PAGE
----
News from the dugout!

Throughout the winter months, whilst flying displays come to a temporary halt, the Suffolk Owl Sanctuary falconry team have been working hard to renovate and, where necessary, rebuild the birds’ accommodation.

A new buzzard block was completed this week, providing spacious new aviaries for the Red Kites as well as CaraCaras, Turkey Vulture and Ferruginous Buzzards. A huge amount of work has also gone into renovating the pretty Woodland Walk where fences have been replaced, undergrowth cleared and new paths established for easier access to the Red Squirrel enlosures for wheelchairs and buggies.

This week the multi tasking team turned their attention to some major landscaping in the flying ground environs. First, with a digger on site, a large new pond was dug and lined. Not only will this enhance the aesthetics of this flat grassed area, it will also provide a context in which Lincoln the Bald Eagle can exhibit more of his innate hunting behaviours.



All in a week's work - Matt & Pete began with the digger and just a few days later the team - aided by some great work from our volunteers - laid a sandy base in preparation for the pond lining to be added. As they say, "watch this space" - once it's filled, we'll add some pictures!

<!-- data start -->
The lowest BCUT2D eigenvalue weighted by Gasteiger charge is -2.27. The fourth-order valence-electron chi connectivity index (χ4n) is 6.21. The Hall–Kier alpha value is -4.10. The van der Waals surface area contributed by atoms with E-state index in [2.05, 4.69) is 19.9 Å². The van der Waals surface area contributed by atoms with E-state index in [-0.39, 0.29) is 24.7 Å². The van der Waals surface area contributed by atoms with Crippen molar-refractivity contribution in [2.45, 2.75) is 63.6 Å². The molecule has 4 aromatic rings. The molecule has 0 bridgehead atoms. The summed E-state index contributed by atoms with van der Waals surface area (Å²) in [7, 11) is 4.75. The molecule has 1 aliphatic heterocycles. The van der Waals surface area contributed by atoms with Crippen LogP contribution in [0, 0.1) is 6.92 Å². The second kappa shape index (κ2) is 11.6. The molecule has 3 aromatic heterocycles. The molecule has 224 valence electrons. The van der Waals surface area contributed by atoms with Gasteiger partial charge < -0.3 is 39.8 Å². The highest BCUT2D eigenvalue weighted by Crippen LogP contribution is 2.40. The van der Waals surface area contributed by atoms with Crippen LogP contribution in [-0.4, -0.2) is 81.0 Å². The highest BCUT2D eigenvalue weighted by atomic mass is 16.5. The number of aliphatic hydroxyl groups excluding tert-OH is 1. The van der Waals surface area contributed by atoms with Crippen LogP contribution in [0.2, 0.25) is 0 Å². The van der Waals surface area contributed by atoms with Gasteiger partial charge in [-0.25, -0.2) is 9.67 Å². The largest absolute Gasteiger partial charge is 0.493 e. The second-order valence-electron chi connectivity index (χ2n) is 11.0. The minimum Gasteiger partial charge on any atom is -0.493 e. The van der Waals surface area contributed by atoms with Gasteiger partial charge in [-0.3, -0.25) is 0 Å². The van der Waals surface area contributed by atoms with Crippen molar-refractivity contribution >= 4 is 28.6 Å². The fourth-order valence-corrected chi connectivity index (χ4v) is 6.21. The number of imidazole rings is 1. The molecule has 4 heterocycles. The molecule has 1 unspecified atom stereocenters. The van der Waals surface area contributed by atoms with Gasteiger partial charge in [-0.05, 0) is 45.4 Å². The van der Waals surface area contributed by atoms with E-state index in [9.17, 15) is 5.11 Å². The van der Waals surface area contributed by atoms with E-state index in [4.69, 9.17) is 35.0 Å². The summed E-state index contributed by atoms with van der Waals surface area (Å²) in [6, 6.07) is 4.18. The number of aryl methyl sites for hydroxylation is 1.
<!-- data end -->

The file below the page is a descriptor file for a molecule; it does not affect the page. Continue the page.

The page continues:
In the wild, fish forms the main proportion of an eagles’ diet - this is supplemented with small mammals, waterfowl and turtles. In captivity, Lincoln does not have access to fishing grounds, so it is hoped that he will utilise the new pond to display his fishing skills - albeit not with fish, but with poults that we will float in the pond.

Bald Eagles possess exceptional eyesight - about five times sharper than our own. Lincoln can spot a small mammal like a rabbit from a mile away, so he will have no problem focusing on food which the falconers will plant in the pond! To catch fish, eagles generally watch the water surface from a perch or whilst rising on warm thermals in the air - they are masters of soaring and in the wild a cover huge distances whilst hunting. When a target is spotted, they swoop down, dipping just their feet into the water and grabbing the fish. Eagles’ talons are razor sharp and curved - perfect implements for catching slippery fish. They close with a ratchet like effect around the prey, enabling the eagle to make off with it’s meal in a vicelike grip.

The impressive good looks - and razor-sharp talons - of Lincoln the Bald Eagle: not to be messed with!

Once the new pond is lined and filled, careful planting of marsh-loving plants and wildflowers around the periphery, whilst the meadow area behind the pond will be planted with apposite flower seeds and left wild, offering nectar and seeds for butterflies and birds. In this way we hope to enhance our visitors’ close experience of our magnificent birds whilst endeavouring to improve the conservation status of our environment.